Changing your life: 10 steps to turn a midlife crisis into positive change
When a midlife crisis strikes, changing your life in a good way can seem like an impossible dream. You feel like you’ve painted yourself into a corner, and you can’t see any solution for you that doesn’t involve suffering for someone else.
That may not be the case. Before you put on your shades, don your leather jacket and take off to freedom on your Harley Davidson, check out these 10 steps for making a better life.
1. Let the paint dry
Calm down and consider your life realistically. It’s probably not a now-or-never situation, so take the time to choose the right course of action. Like the guy who painted himself into a corner, you may find that if you leave it a while, you can get out of the situation without causing too much damage.
It’s no good reinventing yourself if you don’t like what you’ve become.
2. Think about what’s right, as well as what’s wrong
What do you count yourself lucky you’ve got? Which parts of your current situation are worth keeping? Are there aspects of your life you want to preserve, times when things really aren’t that bad, or other reasons to maintain the status quo if you can? Are there people whose lives you want to avoid affecting, if possible?
3. Consider ALL the options
If you’re tempted to walk out and leave it all behind, would that actually be the best solution to your problems? If you could fix some of the key issues first, would it be easier to leave – or easier to stay?
Would you be leaving your mess for other people to deal with, do they deserve it and can you live with that? Would you just take half your problems with you because they’re part of your personality?
If you rule out leaving as an option, what others are left? Break your problems into manageable-sized chunks, if possible – for example, consider money, home, relationships, health and career separately, then mesh your thoughts together to find possible solutions.
What if you don’t really want to leave, but part of you still yearns for the Harley and the open road? If you and your partner still love each other, you can build excitement and adventure into your future without losing everything. You don’t need to get a divorce to try white-water rafting, drive an army tank or go up in a hot-air balloon. Start creating your Bucket List today. Don’t be afraid to dream, and then make your dreams become reality – together.
Don’t present your partner with a final decision – talk it through while there’s still time for you to change your mind. You won’t just be changing your life, but theirs, too – since the practical effects of your midlife crisis may affect them for years to come, it’s only fair to give them a say.
After 15 years of marriage, even a bad marriage, they deserve more warning than finding a note on the mantelpiece or finding out about your work problems only after you’ve quit your job.
5. Know what you want, not what you don’t want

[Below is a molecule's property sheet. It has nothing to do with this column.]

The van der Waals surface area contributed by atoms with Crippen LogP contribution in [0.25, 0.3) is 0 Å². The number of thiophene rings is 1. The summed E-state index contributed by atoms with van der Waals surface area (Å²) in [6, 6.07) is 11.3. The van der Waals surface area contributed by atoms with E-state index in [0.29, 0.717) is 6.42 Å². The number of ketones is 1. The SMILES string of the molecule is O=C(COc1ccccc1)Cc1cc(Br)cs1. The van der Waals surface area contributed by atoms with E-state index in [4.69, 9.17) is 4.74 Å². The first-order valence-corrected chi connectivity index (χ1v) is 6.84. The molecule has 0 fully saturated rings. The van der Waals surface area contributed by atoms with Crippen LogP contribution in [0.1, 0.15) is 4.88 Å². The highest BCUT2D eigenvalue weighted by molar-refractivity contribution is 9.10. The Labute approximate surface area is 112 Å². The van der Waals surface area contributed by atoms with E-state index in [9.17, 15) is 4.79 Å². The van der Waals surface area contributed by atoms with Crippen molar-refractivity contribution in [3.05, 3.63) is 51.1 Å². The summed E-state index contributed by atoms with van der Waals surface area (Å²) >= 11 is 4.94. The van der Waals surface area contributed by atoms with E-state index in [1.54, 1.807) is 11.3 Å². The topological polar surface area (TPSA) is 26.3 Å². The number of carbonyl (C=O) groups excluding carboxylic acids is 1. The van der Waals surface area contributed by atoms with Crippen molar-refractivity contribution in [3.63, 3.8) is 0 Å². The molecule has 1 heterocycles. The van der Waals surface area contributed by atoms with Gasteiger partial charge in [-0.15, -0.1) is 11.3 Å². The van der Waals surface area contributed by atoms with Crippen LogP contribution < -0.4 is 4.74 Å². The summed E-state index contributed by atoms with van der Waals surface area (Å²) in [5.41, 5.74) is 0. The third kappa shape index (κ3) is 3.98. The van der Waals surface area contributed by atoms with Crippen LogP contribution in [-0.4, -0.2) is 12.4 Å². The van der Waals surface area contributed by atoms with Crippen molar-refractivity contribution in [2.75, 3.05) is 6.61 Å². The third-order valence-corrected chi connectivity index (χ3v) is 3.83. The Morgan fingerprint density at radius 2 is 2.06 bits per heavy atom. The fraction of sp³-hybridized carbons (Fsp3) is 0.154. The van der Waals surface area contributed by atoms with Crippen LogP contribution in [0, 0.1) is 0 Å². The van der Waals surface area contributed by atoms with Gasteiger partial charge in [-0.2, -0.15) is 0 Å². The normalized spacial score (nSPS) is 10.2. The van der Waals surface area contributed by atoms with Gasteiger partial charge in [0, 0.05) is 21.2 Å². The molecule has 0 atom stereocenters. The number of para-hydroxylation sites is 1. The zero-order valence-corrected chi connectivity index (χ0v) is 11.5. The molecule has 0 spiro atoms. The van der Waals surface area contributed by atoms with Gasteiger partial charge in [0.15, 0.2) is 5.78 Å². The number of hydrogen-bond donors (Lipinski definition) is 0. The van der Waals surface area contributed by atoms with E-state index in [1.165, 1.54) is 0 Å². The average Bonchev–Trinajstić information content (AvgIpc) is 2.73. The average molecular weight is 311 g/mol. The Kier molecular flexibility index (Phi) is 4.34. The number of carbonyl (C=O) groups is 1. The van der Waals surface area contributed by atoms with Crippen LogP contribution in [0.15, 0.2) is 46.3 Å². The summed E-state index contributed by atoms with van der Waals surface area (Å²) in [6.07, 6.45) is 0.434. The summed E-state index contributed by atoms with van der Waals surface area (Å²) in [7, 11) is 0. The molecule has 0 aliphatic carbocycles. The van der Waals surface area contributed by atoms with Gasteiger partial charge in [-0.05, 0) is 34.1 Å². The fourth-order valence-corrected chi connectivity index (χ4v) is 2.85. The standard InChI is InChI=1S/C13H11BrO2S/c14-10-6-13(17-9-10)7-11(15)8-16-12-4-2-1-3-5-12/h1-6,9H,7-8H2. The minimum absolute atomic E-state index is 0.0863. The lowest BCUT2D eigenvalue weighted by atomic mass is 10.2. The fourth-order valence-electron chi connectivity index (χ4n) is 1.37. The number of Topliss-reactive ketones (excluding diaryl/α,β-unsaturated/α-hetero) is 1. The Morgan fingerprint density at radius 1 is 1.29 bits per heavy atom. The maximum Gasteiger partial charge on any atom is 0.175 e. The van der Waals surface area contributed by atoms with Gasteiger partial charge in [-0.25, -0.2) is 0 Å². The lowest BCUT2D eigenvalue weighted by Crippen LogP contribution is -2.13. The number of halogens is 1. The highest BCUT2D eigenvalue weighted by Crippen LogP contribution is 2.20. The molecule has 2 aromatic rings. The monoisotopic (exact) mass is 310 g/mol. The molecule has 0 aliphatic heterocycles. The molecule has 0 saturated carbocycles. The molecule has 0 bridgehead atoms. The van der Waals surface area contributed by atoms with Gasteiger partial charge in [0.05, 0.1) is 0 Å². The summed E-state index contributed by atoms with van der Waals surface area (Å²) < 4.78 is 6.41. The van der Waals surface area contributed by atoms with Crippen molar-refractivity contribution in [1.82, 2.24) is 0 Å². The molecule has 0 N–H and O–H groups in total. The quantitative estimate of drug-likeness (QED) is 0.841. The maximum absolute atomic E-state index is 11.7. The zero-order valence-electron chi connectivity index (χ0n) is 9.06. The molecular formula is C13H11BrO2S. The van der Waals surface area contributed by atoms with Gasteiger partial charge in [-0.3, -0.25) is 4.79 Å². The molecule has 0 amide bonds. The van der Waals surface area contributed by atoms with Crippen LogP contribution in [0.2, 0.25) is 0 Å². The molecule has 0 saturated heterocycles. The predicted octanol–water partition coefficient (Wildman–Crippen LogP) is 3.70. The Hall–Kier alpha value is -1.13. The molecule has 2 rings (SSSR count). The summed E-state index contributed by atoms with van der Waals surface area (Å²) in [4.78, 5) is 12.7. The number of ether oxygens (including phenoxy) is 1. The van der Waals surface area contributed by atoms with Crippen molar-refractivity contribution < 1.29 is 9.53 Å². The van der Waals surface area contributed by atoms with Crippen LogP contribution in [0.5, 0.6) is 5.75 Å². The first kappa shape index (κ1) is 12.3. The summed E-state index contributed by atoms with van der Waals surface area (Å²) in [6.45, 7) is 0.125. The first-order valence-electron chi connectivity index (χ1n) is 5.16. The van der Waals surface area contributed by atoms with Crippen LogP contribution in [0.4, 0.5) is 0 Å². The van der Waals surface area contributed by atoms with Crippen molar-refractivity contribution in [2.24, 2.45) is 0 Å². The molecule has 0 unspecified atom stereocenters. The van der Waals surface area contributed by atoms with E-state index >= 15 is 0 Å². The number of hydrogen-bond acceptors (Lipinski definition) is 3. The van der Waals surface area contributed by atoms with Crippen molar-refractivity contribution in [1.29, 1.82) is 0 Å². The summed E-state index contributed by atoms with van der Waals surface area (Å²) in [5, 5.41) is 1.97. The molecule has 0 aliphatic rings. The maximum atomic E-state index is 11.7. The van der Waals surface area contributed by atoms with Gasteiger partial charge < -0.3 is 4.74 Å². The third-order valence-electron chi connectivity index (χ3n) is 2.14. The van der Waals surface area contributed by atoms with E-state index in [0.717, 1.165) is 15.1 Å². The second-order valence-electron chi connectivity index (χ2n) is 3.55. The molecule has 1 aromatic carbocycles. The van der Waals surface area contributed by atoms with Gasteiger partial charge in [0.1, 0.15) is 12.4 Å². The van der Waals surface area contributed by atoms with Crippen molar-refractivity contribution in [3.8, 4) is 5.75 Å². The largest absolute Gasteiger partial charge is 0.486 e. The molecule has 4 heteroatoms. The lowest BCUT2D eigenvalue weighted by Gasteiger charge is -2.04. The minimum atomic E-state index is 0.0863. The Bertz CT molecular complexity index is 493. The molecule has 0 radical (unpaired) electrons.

Make sure that whatever you decide to do to change your life involves a positive move towards something you want, rather than away from something you don’t want.
If you’re having an affair because your partner is rubbish in bed, don’t assume your sexy lover holds the keys to your future happiness, and don’t assume your partner does, either – they could both be wrong for you, long-term.
If you’re oh-so-tempted to tell your boss to shove the job somewhere painful, wait – decide what you’re going to do first. Get another job? Start your own business? Go freelance?
Things may be wrong, but that doesn’t mean everything else is right.
6. Put people ahead of money
Be prepared to be more than reasonable about money if it will solve some of your issues. Things may be difficult financially for a while, but if you’ve made the right choice about your relationships, it’ll work out OK.
You can always earn some more money, but you can never get your family back.
7. Give yourself a break
If possible, take a break from the whole situation. Have a weekend away without your partner (and without your lover, either!), book some time off work or stay with undemanding friends for a few days.
If this isn’t possible, take a long quiet walk alone or shut yourself in your room to think undisturbed.
8. Think about the future
You may be middle-aged, but that still leaves half your life to go. Are you prepared to continue like this forever? Can you foresee a natural end to the situation or a time when it’s likely to improve?
Are you really fixing the problem, or is the same situation likely to recreate itself? If you do (or don’t) take action now, how will things be in 5 years? 10 years? 20 years?
9. Make a decision and stick to it
If you have an ‘either-or’ decision to make, such as whether to leave or not, toss a coin and pretend you must follow the side which turns up. How do you feel about how it turned out – disappointed or relieved?
Follow your brain, not your mood or your sex drive. Make a conscious, rational decision about your life and how you’re going to change it.
10. Start changing your life one step at a time
Don’t rush into a massive campaign of self-improvement, as you’re unlikely to keep it up. Thinking long-term and taking small steps in the right direction will get you there faster.
Plan how you’ll make changes, and how long it’ll take to reach your goal or bring your immediate problems under control.
Changing your life is a long job, so think about how you’ll motivate yourself and arrange for some small rewards for each stage of achievement.
A midlife crisis doesn’t have to ruin everything you’ve achieved over the years – why not make it a positive, life-changing experience instead?